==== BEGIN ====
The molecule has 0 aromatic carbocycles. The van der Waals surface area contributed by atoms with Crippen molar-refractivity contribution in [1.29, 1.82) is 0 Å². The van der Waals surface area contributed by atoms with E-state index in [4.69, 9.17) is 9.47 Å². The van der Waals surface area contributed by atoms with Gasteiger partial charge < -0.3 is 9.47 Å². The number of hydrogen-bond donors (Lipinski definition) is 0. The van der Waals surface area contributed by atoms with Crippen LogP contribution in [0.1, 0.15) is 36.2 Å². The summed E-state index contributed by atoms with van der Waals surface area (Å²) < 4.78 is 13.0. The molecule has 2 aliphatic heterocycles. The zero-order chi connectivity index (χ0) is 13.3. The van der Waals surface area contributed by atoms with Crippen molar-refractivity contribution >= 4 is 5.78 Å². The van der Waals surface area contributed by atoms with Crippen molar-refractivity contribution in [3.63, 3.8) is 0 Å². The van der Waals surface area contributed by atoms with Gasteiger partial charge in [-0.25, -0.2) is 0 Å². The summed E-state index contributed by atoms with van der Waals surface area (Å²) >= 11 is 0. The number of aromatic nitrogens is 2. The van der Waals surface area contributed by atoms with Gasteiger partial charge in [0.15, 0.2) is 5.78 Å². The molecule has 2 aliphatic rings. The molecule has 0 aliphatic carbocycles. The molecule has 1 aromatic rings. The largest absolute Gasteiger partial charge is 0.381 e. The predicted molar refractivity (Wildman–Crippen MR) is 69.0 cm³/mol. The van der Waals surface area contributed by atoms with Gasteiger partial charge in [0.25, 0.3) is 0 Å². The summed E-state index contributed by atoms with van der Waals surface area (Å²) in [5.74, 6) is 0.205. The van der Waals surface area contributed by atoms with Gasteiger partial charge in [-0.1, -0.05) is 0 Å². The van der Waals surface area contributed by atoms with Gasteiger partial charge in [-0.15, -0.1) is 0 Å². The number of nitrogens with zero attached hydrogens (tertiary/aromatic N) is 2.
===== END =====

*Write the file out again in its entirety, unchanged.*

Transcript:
The molecule has 0 aromatic carbocycles. The van der Waals surface area contributed by atoms with Crippen molar-refractivity contribution in [1.29, 1.82) is 0 Å². The van der Waals surface area contributed by atoms with E-state index in [4.69, 9.17) is 9.47 Å². The van der Waals surface area contributed by atoms with Gasteiger partial charge < -0.3 is 9.47 Å². The number of hydrogen-bond donors (Lipinski definition) is 0. The van der Waals surface area contributed by atoms with Crippen LogP contribution in [0.1, 0.15) is 36.2 Å². The summed E-state index contributed by atoms with van der Waals surface area (Å²) < 4.78 is 13.0. The molecule has 2 aliphatic heterocycles. The zero-order chi connectivity index (χ0) is 13.3. The van der Waals surface area contributed by atoms with Crippen molar-refractivity contribution >= 4 is 5.78 Å². The van der Waals surface area contributed by atoms with Crippen molar-refractivity contribution in [3.63, 3.8) is 0 Å². The van der Waals surface area contributed by atoms with Gasteiger partial charge in [-0.25, -0.2) is 0 Å². The summed E-state index contributed by atoms with van der Waals surface area (Å²) >= 11 is 0. The number of aromatic nitrogens is 2. The van der Waals surface area contributed by atoms with Gasteiger partial charge in [0.15, 0.2) is 5.78 Å². The molecule has 2 aliphatic rings. The molecule has 0 aliphatic carbocycles. The molecule has 1 aromatic rings. The largest absolute Gasteiger partial charge is 0.381 e. The predicted molar refractivity (Wildman–Crippen MR) is 69.0 cm³/mol. The van der Waals surface area contributed by atoms with Gasteiger partial charge in [0.25, 0.3) is 0 Å². The summed E-state index contributed by atoms with van der Waals surface area (Å²) in [5.74, 6) is 0.205. The van der Waals surface area contributed by atoms with Gasteiger partial charge in [-0.1, -0.05) is 0 Å². The van der Waals surface area contributed by atoms with Gasteiger partial charge in [-0.15, -0.1) is 0 Å². The number of nitrogens with zero attached hydrogens (tertiary/aromatic N) is 2.